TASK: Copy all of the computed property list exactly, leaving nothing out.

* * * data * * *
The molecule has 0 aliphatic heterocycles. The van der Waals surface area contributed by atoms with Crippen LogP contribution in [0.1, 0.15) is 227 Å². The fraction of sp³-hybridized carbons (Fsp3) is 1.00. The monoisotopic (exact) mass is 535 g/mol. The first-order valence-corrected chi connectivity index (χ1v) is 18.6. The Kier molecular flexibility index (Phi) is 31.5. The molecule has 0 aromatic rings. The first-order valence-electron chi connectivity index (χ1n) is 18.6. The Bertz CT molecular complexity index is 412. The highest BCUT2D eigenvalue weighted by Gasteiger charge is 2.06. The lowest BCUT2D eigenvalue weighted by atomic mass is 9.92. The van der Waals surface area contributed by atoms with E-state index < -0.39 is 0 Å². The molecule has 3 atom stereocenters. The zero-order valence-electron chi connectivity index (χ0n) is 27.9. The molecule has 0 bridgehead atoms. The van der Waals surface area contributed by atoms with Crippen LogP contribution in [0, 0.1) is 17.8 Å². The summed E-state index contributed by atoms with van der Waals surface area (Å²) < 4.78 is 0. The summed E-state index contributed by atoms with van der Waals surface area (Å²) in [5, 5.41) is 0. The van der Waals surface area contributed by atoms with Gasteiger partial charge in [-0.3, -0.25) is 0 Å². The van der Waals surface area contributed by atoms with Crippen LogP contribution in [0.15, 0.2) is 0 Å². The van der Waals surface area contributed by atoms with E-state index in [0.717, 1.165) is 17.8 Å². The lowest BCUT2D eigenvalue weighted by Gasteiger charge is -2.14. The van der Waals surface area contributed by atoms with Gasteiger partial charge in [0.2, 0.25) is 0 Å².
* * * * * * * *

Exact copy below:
The molecule has 0 aliphatic heterocycles. The van der Waals surface area contributed by atoms with Crippen LogP contribution in [0.1, 0.15) is 227 Å². The fraction of sp³-hybridized carbons (Fsp3) is 1.00. The monoisotopic (exact) mass is 535 g/mol. The first-order valence-corrected chi connectivity index (χ1v) is 18.6. The Kier molecular flexibility index (Phi) is 31.5. The molecule has 0 aromatic rings. The first-order valence-electron chi connectivity index (χ1n) is 18.6. The Bertz CT molecular complexity index is 412. The highest BCUT2D eigenvalue weighted by Gasteiger charge is 2.06. The lowest BCUT2D eigenvalue weighted by atomic mass is 9.92. The van der Waals surface area contributed by atoms with E-state index < -0.39 is 0 Å². The molecule has 3 atom stereocenters. The zero-order valence-electron chi connectivity index (χ0n) is 27.9. The molecule has 0 bridgehead atoms. The van der Waals surface area contributed by atoms with Crippen LogP contribution in [0, 0.1) is 17.8 Å². The summed E-state index contributed by atoms with van der Waals surface area (Å²) < 4.78 is 0. The summed E-state index contributed by atoms with van der Waals surface area (Å²) in [5, 5.41) is 0. The van der Waals surface area contributed by atoms with Gasteiger partial charge in [-0.3, -0.25) is 0 Å². The van der Waals surface area contributed by atoms with Crippen LogP contribution in [0.15, 0.2) is 0 Å². The van der Waals surface area contributed by atoms with E-state index in [0.717, 1.165) is 17.8 Å². The lowest BCUT2D eigenvalue weighted by Gasteiger charge is -2.14. The van der Waals surface area contributed by atoms with Gasteiger partial charge in [0.2, 0.25) is 0 Å².